Build process

The webpack module bundler is used to combine the application code and resources together into a self contained “app bundle” as part of the build process. During this process ECMAScript 2015 and 2016 features are translated transparently into backwards compatible ECMAScript 5 syntax. Webpack offers a plugin API that can be used to extend the support for arbitrary resource types. This feature is heavily used in the build process. The various different build related issues are implemented as gulp tasks. Gulp is a JavaScript task runner implemented on top of Node.js. You can think of it as a kind of Make or CMake for JavaScript. NPM is used for package management.

Cross-platform framework

The app was designed exclusively as a cross-platform mobile app, because it required access to certain system functions and hardware like the photo gallery or camera. Apache Cordova does not support these functions out of the box, but support for them was added by using additional Cordova plugins.

Lessons learned

Watch out for unsuitably licensed dependencies

The released version of the app depends on about two dozen different libraries directly. Including indirect dependencies (i.e. dependencies of dependencies) the app depends on about 100 different libraries. This might appear as a very big amount but can be attributed to the fact that most of these libraries are actually quite small, usually in the range of 25 to 250 lines of code. Keep in mind that the direct and indirect dependencies need to be compatible with the intended licensing scheme of your application.

Luckily, the majority of JavaScript libraries available through NPM are licensed under permissive licenses like the MIT, BSD or Apache license whose obligations can be met more easily. Copyleft licenses are the exception, not the rule.

If you want to generate a list of used dependencies including the license information for your project, have a look at tools like license-report or license-checker.

About Cordova plugin quality

The quality of the Cordova plugins can differ. This did not only affect “third party” plugins, which are not officially part of the Cordova framework distribution, but also official Cordova plugins. We advise to test out the needed functionality and to check the bug tracker of the project before relying on a specific plugin. When push comes to shove it is always an option to get your hands dirty and fix the cause of the problem with the respective plugin yourself. In order to minimize the effect of bad plugin quality, you should always continuously test your application during development on all targeted platforms and form factors.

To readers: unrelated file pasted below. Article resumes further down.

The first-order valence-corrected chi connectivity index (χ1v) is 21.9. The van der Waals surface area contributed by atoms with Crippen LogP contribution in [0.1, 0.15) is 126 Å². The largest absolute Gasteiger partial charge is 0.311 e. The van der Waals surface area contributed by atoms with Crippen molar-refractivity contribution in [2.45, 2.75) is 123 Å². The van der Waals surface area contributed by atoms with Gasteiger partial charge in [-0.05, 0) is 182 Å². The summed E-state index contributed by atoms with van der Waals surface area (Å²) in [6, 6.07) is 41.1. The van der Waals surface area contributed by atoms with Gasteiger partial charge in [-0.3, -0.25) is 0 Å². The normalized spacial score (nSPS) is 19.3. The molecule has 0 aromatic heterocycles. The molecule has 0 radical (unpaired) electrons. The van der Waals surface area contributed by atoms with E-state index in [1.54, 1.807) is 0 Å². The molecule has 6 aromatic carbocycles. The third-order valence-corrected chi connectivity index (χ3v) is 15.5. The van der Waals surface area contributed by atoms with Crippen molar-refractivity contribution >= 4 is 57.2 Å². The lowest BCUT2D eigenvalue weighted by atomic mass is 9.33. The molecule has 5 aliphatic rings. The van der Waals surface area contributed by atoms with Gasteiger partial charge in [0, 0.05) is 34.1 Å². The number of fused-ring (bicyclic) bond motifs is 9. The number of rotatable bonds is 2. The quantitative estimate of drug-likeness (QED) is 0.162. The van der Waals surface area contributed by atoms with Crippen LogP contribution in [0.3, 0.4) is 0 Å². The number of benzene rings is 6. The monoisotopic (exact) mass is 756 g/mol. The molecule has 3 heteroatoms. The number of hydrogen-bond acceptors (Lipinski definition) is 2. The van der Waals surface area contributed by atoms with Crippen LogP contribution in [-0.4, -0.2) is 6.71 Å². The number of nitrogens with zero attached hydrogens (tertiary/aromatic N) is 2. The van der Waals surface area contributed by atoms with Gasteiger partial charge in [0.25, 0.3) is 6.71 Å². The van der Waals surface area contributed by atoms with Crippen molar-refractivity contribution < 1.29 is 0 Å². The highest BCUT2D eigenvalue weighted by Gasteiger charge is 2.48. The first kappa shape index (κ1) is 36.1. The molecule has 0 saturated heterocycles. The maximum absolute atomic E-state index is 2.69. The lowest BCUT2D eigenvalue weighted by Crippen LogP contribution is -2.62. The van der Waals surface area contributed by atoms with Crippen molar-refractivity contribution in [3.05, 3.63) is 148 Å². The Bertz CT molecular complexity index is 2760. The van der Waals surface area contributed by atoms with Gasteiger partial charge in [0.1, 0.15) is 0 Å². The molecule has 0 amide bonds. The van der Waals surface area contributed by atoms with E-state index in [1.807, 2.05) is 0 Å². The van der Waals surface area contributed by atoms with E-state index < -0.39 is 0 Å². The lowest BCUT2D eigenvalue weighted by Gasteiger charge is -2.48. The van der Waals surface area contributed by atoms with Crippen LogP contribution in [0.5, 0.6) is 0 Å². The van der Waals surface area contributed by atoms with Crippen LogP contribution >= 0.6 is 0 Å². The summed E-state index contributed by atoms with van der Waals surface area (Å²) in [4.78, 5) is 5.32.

Always freeze dependencies

By default, NPM does resolve the project’s dependencies every time you run “npm install”. That means, it is very likely that you will not get the exact same version configuration of dependent libraries. Most of the time this just works, but from time to time this mode of operation might introduce a “bad version” of a dependency that somehow breaks your application in a non-obvious way.

In order to prevent this from happening, you should at least define explicit versions of your direct dependencies (good) or freeze the current version configuration with the NPM command “shrinkwrap” (even better). The latter is the recommended method, because it also freezes the indirect dependencies. With this approach, you will not be caught off guard with inexplicable bugs popping up suddenly in your application.


Web technology is a good choice for developing cross-platform applications. Whether it is the right choice is highly dependent on the specific project. Some factors are the existing knowledge of the involved developers, the larger technological environment and of course the requirements of the application itself. A web-based approach can be especially interesting, if one starts out small, with just a browser based application. If done correctly, this application can be developed into a mobile app or an embedded HMI at a later point, while reusing the existing code base.